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Is It Time to Cut Losses in PayPal?

It’s unpleasant to analyze losing investments. Nevertheless, it’s a task every investor faces eventually. 
For owners of PayPal Holdings (NASDAQ: PYPL), the last 12 months have been brutal. The stock is down 72% from last year’s all-time high. In fact, shares are now 20% lower than they were three years ago.
So is it time for PayPal investors to cut their losses and move on? Let’s look at the numbers to find out.
Image source: Getty Images.

Operating margins have reverted to the mean
Like many companies, PayPal got a boost during the COVID-19 pandemic. Multiple stimulus checks, combined with pandemic restrictions and lockdowns, drove a surge in online shopping.

Data by YCharts.
With more consumers shopping online, PayPal’s earnings before interest, taxes, depreciation, and amortization (EBITDA) margin soared to an all-time high of more than 30% in early 2021. As margins rose, so did PayPal’s stock price, which peaked at $310 last July.
However, over the last year, the company’s margin has fallen back to earth and now stands at 20.8% — right in line with PayPal’s long-term average. And as margins have snapped back, so has PayPal’s stock price.
Revenue growth has stalled
Even more concerning than PayPal’s dip in margins is its flagging revenue growth. For years, its robust growth supported the stock’s expensive valuation. But in its most recent quarter, revenue growth fell to 7.5%, its lowest level as a public company.

Data by YCharts. YoY = year over year.
Analysts blame inflation for the sagging growth. It is raising costs for consumers and forcing them to cut back on discretionary spending. They also point to increasing competition from Apple Pay and Cash App, which continue to gain market share at the expense of PayPal’s Venmo app.
Is it time to move on from PayPal?
There’s no doubt about it: PayPal has some short-term headwinds. Analyst earnings forecasts for 2022 have been falling with consensus estimates down 17% from 90 days ago. Until PayPal beats estimates and raises guidance, it’s unlikely to find a bottom.
Longer term, the company remains healthy, but it looks fairly priced with a price-to-earnings-growth ratio of one. Meanwhile, it’s easy to find other stocks trading at a much deeper discount. Given how much the stock has fallen, I don’t see the benefit in a long-term investor selling now, but I certainly wouldn’t be adding to a position. For investors with no skin in the game, I’d suggest looking for value somewhere else.
Jake Lerch has no position in any of the stocks mentioned. The Motley Fool has positions in and recommends Apple, Block, Inc., and PayPal Holdings. The Motley Fool recommends the following options: long March 2023 $120 calls on Apple and short March 2023 $130 calls on Apple. The Motley Fool has a disclosure policy. –

It’s unpleasant to analyze losing investments. Nevertheless, it’s a task every investor faces eventually. 

For owners of PayPal Holdings (NASDAQ: PYPL), the last 12 months have been brutal. The stock is down 72% from last year’s all-time high. In fact, shares are now 20% lower than they were three years ago.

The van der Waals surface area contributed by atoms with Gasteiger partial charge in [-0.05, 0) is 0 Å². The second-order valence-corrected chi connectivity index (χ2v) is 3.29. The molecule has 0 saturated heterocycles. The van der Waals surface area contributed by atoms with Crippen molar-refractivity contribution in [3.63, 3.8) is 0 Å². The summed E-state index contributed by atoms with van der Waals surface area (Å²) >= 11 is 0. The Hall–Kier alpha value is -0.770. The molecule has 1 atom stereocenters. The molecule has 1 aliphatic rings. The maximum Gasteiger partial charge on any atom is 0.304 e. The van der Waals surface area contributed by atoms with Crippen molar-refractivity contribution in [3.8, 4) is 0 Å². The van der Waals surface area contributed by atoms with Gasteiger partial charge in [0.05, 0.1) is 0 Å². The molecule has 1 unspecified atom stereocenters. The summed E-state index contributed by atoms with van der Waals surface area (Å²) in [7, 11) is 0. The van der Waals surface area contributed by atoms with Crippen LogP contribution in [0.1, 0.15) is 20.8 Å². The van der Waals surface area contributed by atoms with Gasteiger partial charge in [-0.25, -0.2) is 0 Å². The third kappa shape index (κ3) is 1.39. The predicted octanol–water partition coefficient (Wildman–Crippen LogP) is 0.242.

So is it time for PayPal investors to cut their losses and move on? Let’s look at the numbers to find out.

Image source: Getty Images.

Operating margins have reverted to the mean

Like many companies, PayPal got a boost during the COVID-19 pandemic. Multiple stimulus checks, combined with pandemic restrictions and lockdowns, drove a surge in online shopping.

Data by YCharts.

With more consumers shopping online, PayPal’s earnings before interest, taxes, depreciation, and amortization (EBITDA) margin soared to an all-time high of more than 30% in early 2021. As margins rose, so did PayPal’s stock price, which peaked at $310 last July.

However, over the last year, the company’s margin has fallen back to earth and now stands at 20.8% — right in line with PayPal’s long-term average. And as margins have snapped back, so has PayPal’s stock price.

Revenue growth has stalled

Even more concerning than PayPal’s dip in margins is its flagging revenue growth. For years, its robust growth supported the stock’s expensive valuation. But in its most recent quarter, revenue growth fell to 7.5%, its lowest level as a public company.

Data by YCharts. YoY = year over year.

Analysts blame inflation for the sagging growth. It is raising costs for consumers and forcing them to cut back on discretionary spending. They also point to increasing competition from Apple Pay and Cash App, which continue to gain market share at the expense of PayPal’s Venmo app.

Is it time to move on from PayPal?

There’s no doubt about it: PayPal has some short-term headwinds. Analyst earnings forecasts for 2022 have been falling with consensus estimates down 17% from 90 days ago. Until PayPal beats estimates and raises guidance, it’s unlikely to find a bottom.

Longer term, the company remains healthy, but it looks fairly priced with a price-to-earnings-growth ratio of one. Meanwhile, it’s easy to find other stocks trading at a much deeper discount. Given how much the stock has fallen, I don’t see the benefit in a long-term investor selling now, but I certainly wouldn’t be adding to a position. For investors with no skin in the game, I’d suggest looking for value somewhere else.

Jake Lerch has no position in any of the stocks mentioned. The Motley Fool has positions in and recommends Apple, Block, Inc., and PayPal Holdings. The Motley Fool recommends the following options: long March 2023 $120 calls on Apple and short March 2023 $130 calls on Apple. The Motley Fool has a disclosure policy.

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